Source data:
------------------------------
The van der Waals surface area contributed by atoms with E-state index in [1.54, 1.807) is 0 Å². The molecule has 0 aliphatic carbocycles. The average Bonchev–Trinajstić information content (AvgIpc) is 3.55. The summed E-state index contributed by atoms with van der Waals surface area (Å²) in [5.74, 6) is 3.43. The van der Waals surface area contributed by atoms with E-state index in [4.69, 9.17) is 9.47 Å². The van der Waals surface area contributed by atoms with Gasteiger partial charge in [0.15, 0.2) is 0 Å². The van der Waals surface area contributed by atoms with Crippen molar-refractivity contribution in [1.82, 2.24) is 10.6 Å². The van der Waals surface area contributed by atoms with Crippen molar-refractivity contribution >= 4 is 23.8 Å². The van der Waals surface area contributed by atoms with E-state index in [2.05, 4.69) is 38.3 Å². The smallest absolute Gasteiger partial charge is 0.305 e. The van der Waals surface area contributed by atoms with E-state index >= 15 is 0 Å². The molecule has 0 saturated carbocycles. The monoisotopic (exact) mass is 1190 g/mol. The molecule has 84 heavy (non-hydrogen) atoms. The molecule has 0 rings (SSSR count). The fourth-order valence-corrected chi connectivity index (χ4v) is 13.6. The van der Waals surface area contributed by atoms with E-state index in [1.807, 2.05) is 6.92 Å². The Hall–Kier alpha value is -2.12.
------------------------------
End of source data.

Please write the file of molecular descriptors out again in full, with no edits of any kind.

The van der Waals surface area contributed by atoms with E-state index in [1.54, 1.807) is 0 Å². The molecule has 0 aliphatic carbocycles. The average Bonchev–Trinajstić information content (AvgIpc) is 3.55. The summed E-state index contributed by atoms with van der Waals surface area (Å²) in [5.74, 6) is 3.43. The van der Waals surface area contributed by atoms with E-state index in [4.69, 9.17) is 9.47 Å². The van der Waals surface area contributed by atoms with Gasteiger partial charge in [0.15, 0.2) is 0 Å². The van der Waals surface area contributed by atoms with Crippen molar-refractivity contribution in [1.82, 2.24) is 10.6 Å². The van der Waals surface area contributed by atoms with Crippen molar-refractivity contribution >= 4 is 23.8 Å². The van der Waals surface area contributed by atoms with E-state index in [2.05, 4.69) is 38.3 Å². The smallest absolute Gasteiger partial charge is 0.305 e. The van der Waals surface area contributed by atoms with E-state index >= 15 is 0 Å². The molecule has 0 saturated carbocycles. The monoisotopic (exact) mass is 1190 g/mol. The molecule has 84 heavy (non-hydrogen) atoms. The molecule has 0 rings (SSSR count). The fourth-order valence-corrected chi connectivity index (χ4v) is 13.6. The van der Waals surface area contributed by atoms with E-state index in [1.807, 2.05) is 6.92 Å². The Hall–Kier alpha value is -2.12.